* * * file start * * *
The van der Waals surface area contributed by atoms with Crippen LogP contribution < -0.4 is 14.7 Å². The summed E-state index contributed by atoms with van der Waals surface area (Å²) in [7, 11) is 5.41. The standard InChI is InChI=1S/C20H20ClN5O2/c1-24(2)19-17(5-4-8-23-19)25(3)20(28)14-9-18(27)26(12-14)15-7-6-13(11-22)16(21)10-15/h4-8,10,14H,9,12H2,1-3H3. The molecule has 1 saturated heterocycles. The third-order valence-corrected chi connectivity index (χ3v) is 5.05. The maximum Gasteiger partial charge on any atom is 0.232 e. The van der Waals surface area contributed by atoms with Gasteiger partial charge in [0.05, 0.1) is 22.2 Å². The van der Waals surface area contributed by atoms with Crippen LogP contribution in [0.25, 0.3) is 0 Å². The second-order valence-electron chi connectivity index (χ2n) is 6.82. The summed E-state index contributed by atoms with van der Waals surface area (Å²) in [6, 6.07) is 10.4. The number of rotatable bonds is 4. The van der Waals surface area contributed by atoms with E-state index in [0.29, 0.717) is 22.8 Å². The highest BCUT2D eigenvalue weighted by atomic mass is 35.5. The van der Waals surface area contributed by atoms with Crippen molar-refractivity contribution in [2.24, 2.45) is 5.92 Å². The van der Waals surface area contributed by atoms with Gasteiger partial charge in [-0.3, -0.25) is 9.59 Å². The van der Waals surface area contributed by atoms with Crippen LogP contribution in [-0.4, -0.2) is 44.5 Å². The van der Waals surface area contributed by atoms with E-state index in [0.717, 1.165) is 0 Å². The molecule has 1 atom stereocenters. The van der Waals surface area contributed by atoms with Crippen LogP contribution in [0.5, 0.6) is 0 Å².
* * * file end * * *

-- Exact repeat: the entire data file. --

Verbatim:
The van der Waals surface area contributed by atoms with Crippen LogP contribution < -0.4 is 14.7 Å². The summed E-state index contributed by atoms with van der Waals surface area (Å²) in [7, 11) is 5.41. The standard InChI is InChI=1S/C20H20ClN5O2/c1-24(2)19-17(5-4-8-23-19)25(3)20(28)14-9-18(27)26(12-14)15-7-6-13(11-22)16(21)10-15/h4-8,10,14H,9,12H2,1-3H3. The molecule has 1 saturated heterocycles. The third-order valence-corrected chi connectivity index (χ3v) is 5.05. The maximum Gasteiger partial charge on any atom is 0.232 e. The van der Waals surface area contributed by atoms with Gasteiger partial charge in [0.05, 0.1) is 22.2 Å². The van der Waals surface area contributed by atoms with Crippen LogP contribution in [0.25, 0.3) is 0 Å². The second-order valence-electron chi connectivity index (χ2n) is 6.82. The summed E-state index contributed by atoms with van der Waals surface area (Å²) in [6, 6.07) is 10.4. The number of rotatable bonds is 4. The van der Waals surface area contributed by atoms with E-state index in [0.29, 0.717) is 22.8 Å². The highest BCUT2D eigenvalue weighted by atomic mass is 35.5. The van der Waals surface area contributed by atoms with Crippen molar-refractivity contribution in [2.24, 2.45) is 5.92 Å². The van der Waals surface area contributed by atoms with Gasteiger partial charge in [-0.3, -0.25) is 9.59 Å². The van der Waals surface area contributed by atoms with Crippen LogP contribution in [-0.4, -0.2) is 44.5 Å². The van der Waals surface area contributed by atoms with E-state index in [0.717, 1.165) is 0 Å². The molecule has 1 atom stereocenters. The van der Waals surface area contributed by atoms with Crippen LogP contribution in [0.5, 0.6) is 0 Å².